Opinion

Walk with God

Enoch walked with God; then he was no more, because God took him away. Genesis 5:24

Try reading Genesis chapter 5 and jot down your observations. You will find several. Here are a few.

First, this is a written genealogy of ten generations from Adam, through Seth, to Noah. Among the recurring phrases is … and then he died.

God promised Adam and Eve that sin (disobedience to God’s commands) would introduce death into the world (Genesis 2:17). The serpent, ie. Satan, had lied to them that death would not result from their sin (Genesis 3:3-4).

This chapter’s repetition of the word “death” solidifies the truth that sin brings death.

A second observation are the long life spans. Methuselah, for example, lived 969 years!

Interestingly, in the Sumerian King lists, the longest reign is over 43,200 years! Scholars discovered that the Sumerians were using base 60 rather than our decimal base 10. So, if you divide by 60 you get remarkably similar ages before the flood.

After the flood, and by the end of Genesis, the ages have decreased to the point where Joseph lives to 110 (Genesis 50:26).

We can conclude that sin has not only brought death. Sin has also brought decay.

A third observation is the different language with Enoch. Enoch walks with God and is translated directly into the presence of God (Genesis 5:21-24).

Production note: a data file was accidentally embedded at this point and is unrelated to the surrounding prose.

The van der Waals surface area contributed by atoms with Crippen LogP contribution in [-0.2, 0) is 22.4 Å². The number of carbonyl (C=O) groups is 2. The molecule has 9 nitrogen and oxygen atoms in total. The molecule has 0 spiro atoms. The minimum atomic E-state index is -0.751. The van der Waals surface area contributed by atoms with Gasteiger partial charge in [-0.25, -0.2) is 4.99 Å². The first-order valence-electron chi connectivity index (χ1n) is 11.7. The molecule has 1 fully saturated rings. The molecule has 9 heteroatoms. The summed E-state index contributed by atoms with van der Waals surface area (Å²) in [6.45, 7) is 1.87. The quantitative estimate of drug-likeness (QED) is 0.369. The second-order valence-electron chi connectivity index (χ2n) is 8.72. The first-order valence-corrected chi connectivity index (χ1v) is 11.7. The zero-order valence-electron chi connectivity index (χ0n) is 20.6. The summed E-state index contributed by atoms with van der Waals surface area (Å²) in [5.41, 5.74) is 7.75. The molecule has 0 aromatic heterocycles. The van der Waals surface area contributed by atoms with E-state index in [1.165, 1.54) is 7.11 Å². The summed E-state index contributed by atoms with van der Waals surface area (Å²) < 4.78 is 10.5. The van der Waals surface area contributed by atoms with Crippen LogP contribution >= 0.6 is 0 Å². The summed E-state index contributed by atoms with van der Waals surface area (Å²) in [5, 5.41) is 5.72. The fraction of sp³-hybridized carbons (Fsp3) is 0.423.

Related, is to contrast Enoch, seventh in Seth’s line to Lamech, who is seventh in Cain’s line in Genesis 4:19-24. Cain’s genealogy in chapter 4 has parallels with chapter 5, both comparisons and contrasts.

Lamech, seventh in Cain’s line, is a polygamist and murderer; whereas Enoch is said to walk with God. The transition verse between the two genealogies, Genesis 4:26b, points out the role of prayer, specifically, the importance of calling on the name of the LORD, God’s personal name, in prayer.

The genealogies are clear enough: avoid polygamy and murder, instead call on the name of the LORD and walk with him.

In the New Testament, Ephesians chapters 4 to 6, the Apostle Paul picks up on this “walk” language urging believers in Christ to “walk” or “live” the life they have been called to.

While there are more observations on the genealogy in Genesis 5, let’s close with this one. This is not just the genealogy of Adam to Noah. This is the genealogy of Jesus of Nazareth, the Messiah.

All throughout the Hebrew Bible, the Old Testament, the genealogies are tracing the ancestors and associated stories for the coming Messiah.

God promised a deliverer as early as Genesis 3:15. None of these ancestors are the Messiah, but Jesus is coming, walk with him.